The State of Arizona Research Library is a part of the Arizona State Library, Archives and Public Records, a division of the Arizona Secretary of State. Additional physical materials may be viewed at the Polly Rosenbaum Archives and History Building, 1901 W. Madison, Phoenix, Arizona.

The Completion and Furnishing of the Capitol Building

introduced-bill-hb-095_page_1 There are many old documents in the State Library of Arizona’s Collection, and some of the most exciting are the introduced bills. One such bill is H.B. No. 95, from the Territorial Legislature of 1899. Titled, “An Act to Provide for the Completion and Furnishing of the Capitol Building,” it is the bill responsible for the historic copper-domed capitol building.

To see the whole document, click on the image.

To see what was passed into law, check out the Territorial Session Laws Collection contributed by the Daniel F. Cracchiolo Law Library, James E. Rogers College of Law.  (Hint, the tax rate was reduced from five cents per $100 to three-and-a-half cents per $100).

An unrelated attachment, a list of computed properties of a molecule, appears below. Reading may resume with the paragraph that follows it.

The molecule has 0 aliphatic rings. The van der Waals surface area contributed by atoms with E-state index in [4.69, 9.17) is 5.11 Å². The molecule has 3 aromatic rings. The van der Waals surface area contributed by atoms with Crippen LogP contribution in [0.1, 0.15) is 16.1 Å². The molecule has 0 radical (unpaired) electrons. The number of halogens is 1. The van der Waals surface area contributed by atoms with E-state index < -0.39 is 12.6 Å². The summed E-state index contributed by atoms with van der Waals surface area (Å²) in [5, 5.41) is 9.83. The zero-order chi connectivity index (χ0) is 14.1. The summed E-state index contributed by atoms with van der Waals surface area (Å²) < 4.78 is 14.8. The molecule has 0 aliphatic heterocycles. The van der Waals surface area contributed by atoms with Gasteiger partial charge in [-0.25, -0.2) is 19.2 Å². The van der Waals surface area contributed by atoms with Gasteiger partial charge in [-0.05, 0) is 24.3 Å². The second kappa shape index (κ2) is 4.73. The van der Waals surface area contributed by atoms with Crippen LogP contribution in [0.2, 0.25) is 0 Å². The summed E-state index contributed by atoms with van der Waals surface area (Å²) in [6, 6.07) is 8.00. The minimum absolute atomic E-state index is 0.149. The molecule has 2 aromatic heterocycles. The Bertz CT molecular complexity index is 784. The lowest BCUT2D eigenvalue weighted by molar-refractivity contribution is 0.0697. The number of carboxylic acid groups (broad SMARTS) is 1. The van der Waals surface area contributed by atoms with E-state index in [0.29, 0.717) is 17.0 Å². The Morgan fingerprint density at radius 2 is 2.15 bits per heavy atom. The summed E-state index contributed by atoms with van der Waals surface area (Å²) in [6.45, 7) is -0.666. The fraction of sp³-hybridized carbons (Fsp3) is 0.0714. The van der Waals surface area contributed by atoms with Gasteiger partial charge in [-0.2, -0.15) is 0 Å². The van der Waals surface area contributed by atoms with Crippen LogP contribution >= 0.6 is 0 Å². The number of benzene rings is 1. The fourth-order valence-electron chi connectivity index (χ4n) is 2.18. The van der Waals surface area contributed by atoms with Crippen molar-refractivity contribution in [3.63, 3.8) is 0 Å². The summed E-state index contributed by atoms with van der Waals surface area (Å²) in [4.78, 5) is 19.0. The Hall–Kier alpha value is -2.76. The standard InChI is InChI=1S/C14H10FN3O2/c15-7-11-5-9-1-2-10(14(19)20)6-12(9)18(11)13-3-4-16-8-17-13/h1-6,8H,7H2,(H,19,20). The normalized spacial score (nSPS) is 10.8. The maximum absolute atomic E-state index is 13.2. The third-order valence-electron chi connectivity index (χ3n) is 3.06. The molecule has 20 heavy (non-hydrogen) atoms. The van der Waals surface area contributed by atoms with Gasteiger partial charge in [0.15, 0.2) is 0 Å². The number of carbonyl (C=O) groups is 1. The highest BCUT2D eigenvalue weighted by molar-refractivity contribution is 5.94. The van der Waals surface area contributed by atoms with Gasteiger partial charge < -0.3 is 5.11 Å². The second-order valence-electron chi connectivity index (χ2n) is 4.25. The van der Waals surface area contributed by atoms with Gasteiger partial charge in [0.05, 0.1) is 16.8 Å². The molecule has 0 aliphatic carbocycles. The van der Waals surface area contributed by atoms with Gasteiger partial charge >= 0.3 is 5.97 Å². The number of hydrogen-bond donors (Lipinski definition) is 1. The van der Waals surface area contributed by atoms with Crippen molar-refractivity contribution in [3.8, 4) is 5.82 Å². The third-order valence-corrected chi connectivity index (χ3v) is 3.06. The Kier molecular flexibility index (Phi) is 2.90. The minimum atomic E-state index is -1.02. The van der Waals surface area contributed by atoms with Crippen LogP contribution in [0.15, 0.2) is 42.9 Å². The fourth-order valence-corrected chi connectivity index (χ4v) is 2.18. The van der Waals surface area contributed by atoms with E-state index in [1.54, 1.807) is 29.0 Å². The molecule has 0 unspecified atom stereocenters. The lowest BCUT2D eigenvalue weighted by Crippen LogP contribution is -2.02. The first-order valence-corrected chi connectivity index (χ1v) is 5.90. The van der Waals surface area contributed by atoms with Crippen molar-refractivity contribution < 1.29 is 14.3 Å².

Explore Arizona

Summer hikes can be a fun way to enjoy scenic views and explore new areas.

Arizona has hundreds of hiking trails throughout the state, from the forest trails in the San Francisco Peaks, to the famous red rocks in Sedona, not to mention the Grand Canyon! No matter what your fitness level, you are sure to find one that will meet your needs. Whether you are looking for a challenge, or just a nice relaxing walk beside a creek, the Digital Arizona Library (DAZL) has a number of resources highlighting Arizona’s most exciting hikes. And remember to wear a hat and  bring plenty of water!

dazl-explore-arizona-hiking

To see some great reading, head on over to the DAZL blog…

http://www.azlibrary.gov/dazl/blog/1823

99 Years Ago Today: The Bisbee Deportation

bisbee_deportation

On July 12 1917, Sheriff Harry Wheeler and 2,000 deputies arrested over a thousand Bisbee men. Members of the International Workers of the World, these striking miners were forced at gunpoint onto a train and then left in the desert outside Columbus, New Mexico. The event soon became known as the Bisbee Deportation. To see what The Bisbee Daily Review or other Arizona newspapers have to say about this event visit the Digital Arizona Library and  explore the Arizona Digital Newspaper Program webpage.

Click here for more from our friends at DAZL